It’s no secret that learning to play an instrument can be incredibly difficult.
But when you’re 60 years old, have lived through three heart attacks and a stroke, and are completely blind, the going gets really tough.
Alan Gibson, of Cheddington, found an unlikely tutor to help him realise his life-long dream of playing the guitar in 18-year-old Josh Greetham.
The former Tring School pupil, who also plays three other instruments, jumped at the challenge of teaching Alan, and the two have formed an unlikely bond.
Born with retinitis pigmentosa, a degenerative hereditary disease which can cause blindness by damaging the retina, Alan lost much of his sight after a near-fatal heart attack in 1998.
His vision deteriorated further after two smaller heart attacks in 2000 and 2001, and in 2010 he suffered a stroke which left him blind.
To teach Alan guitar, the biggest difficulty the pair faced was finding a way of playing the instrument without having to read any music or see where he was putting his hands.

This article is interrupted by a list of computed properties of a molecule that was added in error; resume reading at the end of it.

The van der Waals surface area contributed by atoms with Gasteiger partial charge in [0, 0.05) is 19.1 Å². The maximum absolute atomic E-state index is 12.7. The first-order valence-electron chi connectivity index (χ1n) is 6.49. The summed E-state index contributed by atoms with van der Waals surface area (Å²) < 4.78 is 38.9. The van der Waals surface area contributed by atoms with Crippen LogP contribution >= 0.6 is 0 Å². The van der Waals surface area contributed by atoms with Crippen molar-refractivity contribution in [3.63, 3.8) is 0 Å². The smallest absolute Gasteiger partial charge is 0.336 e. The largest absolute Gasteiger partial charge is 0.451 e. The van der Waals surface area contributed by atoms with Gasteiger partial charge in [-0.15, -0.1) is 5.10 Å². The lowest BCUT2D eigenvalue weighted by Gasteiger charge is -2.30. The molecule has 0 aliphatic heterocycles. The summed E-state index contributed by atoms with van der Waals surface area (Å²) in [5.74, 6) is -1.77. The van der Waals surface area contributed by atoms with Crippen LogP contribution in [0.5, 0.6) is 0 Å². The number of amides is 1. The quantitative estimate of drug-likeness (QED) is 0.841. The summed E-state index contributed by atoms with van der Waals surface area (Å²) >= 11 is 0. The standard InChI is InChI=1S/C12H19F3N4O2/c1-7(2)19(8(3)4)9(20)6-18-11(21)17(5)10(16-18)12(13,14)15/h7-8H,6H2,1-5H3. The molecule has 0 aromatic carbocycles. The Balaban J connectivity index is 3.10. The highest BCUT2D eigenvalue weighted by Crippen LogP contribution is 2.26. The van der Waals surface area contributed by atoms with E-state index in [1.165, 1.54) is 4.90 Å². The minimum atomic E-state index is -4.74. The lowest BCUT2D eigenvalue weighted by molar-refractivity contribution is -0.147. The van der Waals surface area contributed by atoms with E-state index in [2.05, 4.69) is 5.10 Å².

Josh, who is soon off to study sound engineering in Oxford but hopes to continue teaching Alan when he visits home, said: “My first thought was: ‘How am I going to go about this?’ – it was never a case of ‘can I do it?’ I just had to figure out a way to make it possible.”
They discovered that by placing three “bump ups” – raised circular stickers - next to certain frets on the guitar, Alan could feel his way around.
Josh said: “Teaching Alan is interesting because, usually, my teaching format is very visual, using a book and other visual cues. With Alan it always has to be by touch, by taking his hand and putting it on the guitar. We do a lot with muscle memory because he can’t use the usual visual cues to help him understand.
“It was very much trial and error to begin with, but we have a good system now, and we’re making good progress.”
Now a year into his tuition, Alan still only has a few chords under his belt, but he is confident he will reach his goal of playing an entire song on his own.
He said: “I do get quite frustrated sometimes – I’ll do something perfectly in the morning then completely mess it up in a lesson.
“I know I can do things, and Josh knows I can do them as well. He’s much better at staying calm than me when I do make mistakes. It’s amazing that someone as young as him has so much patience.”
“It’s given me a purpose, rather than sitting doing nothing.”